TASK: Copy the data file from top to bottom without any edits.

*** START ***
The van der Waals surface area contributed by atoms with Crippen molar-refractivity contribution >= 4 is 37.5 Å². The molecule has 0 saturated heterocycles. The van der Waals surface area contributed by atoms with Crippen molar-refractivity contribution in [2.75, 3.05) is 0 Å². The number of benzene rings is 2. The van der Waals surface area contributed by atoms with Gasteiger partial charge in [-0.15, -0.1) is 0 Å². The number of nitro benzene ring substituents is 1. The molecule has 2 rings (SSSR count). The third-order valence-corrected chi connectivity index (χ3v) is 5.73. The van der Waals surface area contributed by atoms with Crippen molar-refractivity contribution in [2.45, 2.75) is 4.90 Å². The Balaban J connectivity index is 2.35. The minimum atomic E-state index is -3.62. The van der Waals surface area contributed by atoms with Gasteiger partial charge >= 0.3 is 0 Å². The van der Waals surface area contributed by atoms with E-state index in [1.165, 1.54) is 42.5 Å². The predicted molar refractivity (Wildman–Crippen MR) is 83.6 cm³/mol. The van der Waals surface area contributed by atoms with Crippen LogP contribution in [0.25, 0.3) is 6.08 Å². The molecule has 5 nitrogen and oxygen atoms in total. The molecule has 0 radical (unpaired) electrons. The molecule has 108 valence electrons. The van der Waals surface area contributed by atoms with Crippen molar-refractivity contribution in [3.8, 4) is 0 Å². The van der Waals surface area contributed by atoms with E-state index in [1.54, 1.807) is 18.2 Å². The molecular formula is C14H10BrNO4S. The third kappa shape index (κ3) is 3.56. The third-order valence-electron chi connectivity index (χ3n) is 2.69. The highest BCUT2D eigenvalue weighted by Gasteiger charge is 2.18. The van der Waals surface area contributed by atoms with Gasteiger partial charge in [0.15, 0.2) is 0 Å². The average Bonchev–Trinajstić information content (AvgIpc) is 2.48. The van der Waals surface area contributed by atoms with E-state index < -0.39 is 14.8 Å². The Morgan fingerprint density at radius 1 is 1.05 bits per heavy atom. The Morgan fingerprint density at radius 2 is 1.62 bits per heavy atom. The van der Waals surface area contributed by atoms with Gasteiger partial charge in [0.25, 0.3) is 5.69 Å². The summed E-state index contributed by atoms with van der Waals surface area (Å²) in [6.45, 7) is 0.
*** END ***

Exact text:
The van der Waals surface area contributed by atoms with Crippen molar-refractivity contribution >= 4 is 37.5 Å². The molecule has 0 saturated heterocycles. The van der Waals surface area contributed by atoms with Crippen molar-refractivity contribution in [2.75, 3.05) is 0 Å². The number of benzene rings is 2. The van der Waals surface area contributed by atoms with Gasteiger partial charge in [-0.15, -0.1) is 0 Å². The number of nitro benzene ring substituents is 1. The molecule has 2 rings (SSSR count). The third-order valence-corrected chi connectivity index (χ3v) is 5.73. The van der Waals surface area contributed by atoms with Crippen molar-refractivity contribution in [2.45, 2.75) is 4.90 Å². The Balaban J connectivity index is 2.35. The minimum atomic E-state index is -3.62. The van der Waals surface area contributed by atoms with Gasteiger partial charge >= 0.3 is 0 Å². The van der Waals surface area contributed by atoms with E-state index in [1.165, 1.54) is 42.5 Å². The predicted molar refractivity (Wildman–Crippen MR) is 83.6 cm³/mol. The van der Waals surface area contributed by atoms with Crippen LogP contribution in [0.25, 0.3) is 6.08 Å². The molecule has 5 nitrogen and oxygen atoms in total. The molecule has 0 radical (unpaired) electrons. The molecule has 108 valence electrons. The van der Waals surface area contributed by atoms with Crippen molar-refractivity contribution in [3.8, 4) is 0 Å². The van der Waals surface area contributed by atoms with E-state index in [1.54, 1.807) is 18.2 Å². The molecular formula is C14H10BrNO4S. The third kappa shape index (κ3) is 3.56. The third-order valence-electron chi connectivity index (χ3n) is 2.69. The highest BCUT2D eigenvalue weighted by Gasteiger charge is 2.18. The van der Waals surface area contributed by atoms with Gasteiger partial charge in [0.15, 0.2) is 0 Å². The average Bonchev–Trinajstić information content (AvgIpc) is 2.48. The van der Waals surface area contributed by atoms with E-state index < -0.39 is 14.8 Å². The Morgan fingerprint density at radius 1 is 1.05 bits per heavy atom. The Morgan fingerprint density at radius 2 is 1.62 bits per heavy atom. The van der Waals surface area contributed by atoms with Gasteiger partial charge in [0.25, 0.3) is 5.69 Å². The summed E-state index contributed by atoms with van der Waals surface area (Å²) in [6.45, 7) is 0.